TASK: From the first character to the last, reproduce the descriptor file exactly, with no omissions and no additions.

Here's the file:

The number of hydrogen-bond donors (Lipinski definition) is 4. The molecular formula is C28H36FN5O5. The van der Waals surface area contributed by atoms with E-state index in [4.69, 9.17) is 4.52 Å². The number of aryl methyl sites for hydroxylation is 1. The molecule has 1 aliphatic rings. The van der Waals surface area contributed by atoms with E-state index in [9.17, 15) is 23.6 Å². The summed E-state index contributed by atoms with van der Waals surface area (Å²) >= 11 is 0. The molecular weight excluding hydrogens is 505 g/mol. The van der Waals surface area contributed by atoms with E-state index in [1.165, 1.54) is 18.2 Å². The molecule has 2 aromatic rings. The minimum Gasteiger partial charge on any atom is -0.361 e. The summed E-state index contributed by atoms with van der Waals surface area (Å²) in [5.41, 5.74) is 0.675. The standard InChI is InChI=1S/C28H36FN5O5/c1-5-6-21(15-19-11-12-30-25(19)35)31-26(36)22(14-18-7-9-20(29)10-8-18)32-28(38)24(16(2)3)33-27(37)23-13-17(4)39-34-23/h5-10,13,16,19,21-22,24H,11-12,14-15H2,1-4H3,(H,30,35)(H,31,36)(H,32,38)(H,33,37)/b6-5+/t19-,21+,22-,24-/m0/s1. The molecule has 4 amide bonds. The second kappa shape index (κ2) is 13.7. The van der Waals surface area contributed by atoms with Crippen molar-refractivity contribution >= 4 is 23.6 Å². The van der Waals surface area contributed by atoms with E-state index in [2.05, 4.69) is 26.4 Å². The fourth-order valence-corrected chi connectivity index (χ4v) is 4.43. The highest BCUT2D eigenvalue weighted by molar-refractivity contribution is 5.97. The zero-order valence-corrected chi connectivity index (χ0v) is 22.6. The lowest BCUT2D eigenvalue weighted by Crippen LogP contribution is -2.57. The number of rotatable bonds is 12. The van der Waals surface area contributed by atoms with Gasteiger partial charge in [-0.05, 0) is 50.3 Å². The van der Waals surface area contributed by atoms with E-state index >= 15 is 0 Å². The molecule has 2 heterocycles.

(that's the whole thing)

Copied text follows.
The number of hydrogen-bond donors (Lipinski definition) is 4. The molecular formula is C28H36FN5O5. The van der Waals surface area contributed by atoms with E-state index in [4.69, 9.17) is 4.52 Å². The number of aryl methyl sites for hydroxylation is 1. The molecule has 1 aliphatic rings. The van der Waals surface area contributed by atoms with E-state index in [9.17, 15) is 23.6 Å². The summed E-state index contributed by atoms with van der Waals surface area (Å²) >= 11 is 0. The molecular weight excluding hydrogens is 505 g/mol. The van der Waals surface area contributed by atoms with E-state index in [1.165, 1.54) is 18.2 Å². The molecule has 2 aromatic rings. The minimum Gasteiger partial charge on any atom is -0.361 e. The summed E-state index contributed by atoms with van der Waals surface area (Å²) in [5.41, 5.74) is 0.675. The standard InChI is InChI=1S/C28H36FN5O5/c1-5-6-21(15-19-11-12-30-25(19)35)31-26(36)22(14-18-7-9-20(29)10-8-18)32-28(38)24(16(2)3)33-27(37)23-13-17(4)39-34-23/h5-10,13,16,19,21-22,24H,11-12,14-15H2,1-4H3,(H,30,35)(H,31,36)(H,32,38)(H,33,37)/b6-5+/t19-,21+,22-,24-/m0/s1. The molecule has 4 amide bonds. The second kappa shape index (κ2) is 13.7. The van der Waals surface area contributed by atoms with Crippen molar-refractivity contribution >= 4 is 23.6 Å². The van der Waals surface area contributed by atoms with E-state index in [2.05, 4.69) is 26.4 Å². The fourth-order valence-corrected chi connectivity index (χ4v) is 4.43. The highest BCUT2D eigenvalue weighted by molar-refractivity contribution is 5.97. The zero-order valence-corrected chi connectivity index (χ0v) is 22.6. The lowest BCUT2D eigenvalue weighted by Crippen LogP contribution is -2.57. The number of rotatable bonds is 12. The van der Waals surface area contributed by atoms with Gasteiger partial charge in [-0.05, 0) is 50.3 Å². The van der Waals surface area contributed by atoms with E-state index >= 15 is 0 Å². The molecule has 2 heterocycles.